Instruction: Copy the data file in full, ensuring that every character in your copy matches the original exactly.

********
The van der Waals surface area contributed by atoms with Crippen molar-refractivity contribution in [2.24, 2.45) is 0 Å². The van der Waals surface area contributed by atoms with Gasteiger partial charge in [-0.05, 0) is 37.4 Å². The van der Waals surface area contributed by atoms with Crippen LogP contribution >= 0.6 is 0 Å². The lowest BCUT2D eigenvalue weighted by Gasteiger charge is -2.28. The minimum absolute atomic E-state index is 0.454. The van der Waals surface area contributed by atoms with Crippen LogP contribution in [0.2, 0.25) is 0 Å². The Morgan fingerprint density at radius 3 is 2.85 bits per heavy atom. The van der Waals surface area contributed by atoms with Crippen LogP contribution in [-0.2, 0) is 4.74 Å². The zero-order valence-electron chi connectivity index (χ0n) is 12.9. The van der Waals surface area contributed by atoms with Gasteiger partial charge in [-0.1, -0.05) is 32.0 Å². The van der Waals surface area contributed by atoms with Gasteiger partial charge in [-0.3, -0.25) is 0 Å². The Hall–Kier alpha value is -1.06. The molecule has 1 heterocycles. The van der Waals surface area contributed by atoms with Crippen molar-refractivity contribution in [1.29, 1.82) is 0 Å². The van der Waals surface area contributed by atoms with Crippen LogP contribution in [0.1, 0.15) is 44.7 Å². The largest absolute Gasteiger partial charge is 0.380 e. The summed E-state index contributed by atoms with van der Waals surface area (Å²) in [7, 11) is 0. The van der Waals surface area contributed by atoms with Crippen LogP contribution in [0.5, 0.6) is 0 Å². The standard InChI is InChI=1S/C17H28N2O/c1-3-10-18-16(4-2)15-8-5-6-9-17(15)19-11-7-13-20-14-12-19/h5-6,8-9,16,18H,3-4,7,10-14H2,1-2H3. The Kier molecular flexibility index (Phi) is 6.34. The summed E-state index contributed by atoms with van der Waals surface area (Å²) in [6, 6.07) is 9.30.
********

The van der Waals surface area contributed by atoms with Crippen molar-refractivity contribution in [2.24, 2.45) is 0 Å². The van der Waals surface area contributed by atoms with Gasteiger partial charge in [-0.05, 0) is 37.4 Å². The van der Waals surface area contributed by atoms with Crippen LogP contribution >= 0.6 is 0 Å². The lowest BCUT2D eigenvalue weighted by Gasteiger charge is -2.28. The minimum absolute atomic E-state index is 0.454. The van der Waals surface area contributed by atoms with Crippen LogP contribution in [0.2, 0.25) is 0 Å². The Morgan fingerprint density at radius 3 is 2.85 bits per heavy atom. The van der Waals surface area contributed by atoms with Crippen LogP contribution in [-0.2, 0) is 4.74 Å². The zero-order valence-electron chi connectivity index (χ0n) is 12.9. The van der Waals surface area contributed by atoms with Gasteiger partial charge in [-0.1, -0.05) is 32.0 Å². The van der Waals surface area contributed by atoms with Gasteiger partial charge in [-0.3, -0.25) is 0 Å². The Hall–Kier alpha value is -1.06. The molecule has 1 heterocycles. The van der Waals surface area contributed by atoms with Crippen molar-refractivity contribution in [1.29, 1.82) is 0 Å². The van der Waals surface area contributed by atoms with Crippen LogP contribution in [0.1, 0.15) is 44.7 Å². The largest absolute Gasteiger partial charge is 0.380 e. The summed E-state index contributed by atoms with van der Waals surface area (Å²) in [7, 11) is 0. The van der Waals surface area contributed by atoms with Crippen LogP contribution in [0.5, 0.6) is 0 Å². The standard InChI is InChI=1S/C17H28N2O/c1-3-10-18-16(4-2)15-8-5-6-9-17(15)19-11-7-13-20-14-12-19/h5-6,8-9,16,18H,3-4,7,10-14H2,1-2H3. The Kier molecular flexibility index (Phi) is 6.34. The summed E-state index contributed by atoms with van der Waals surface area (Å²) in [6, 6.07) is 9.30.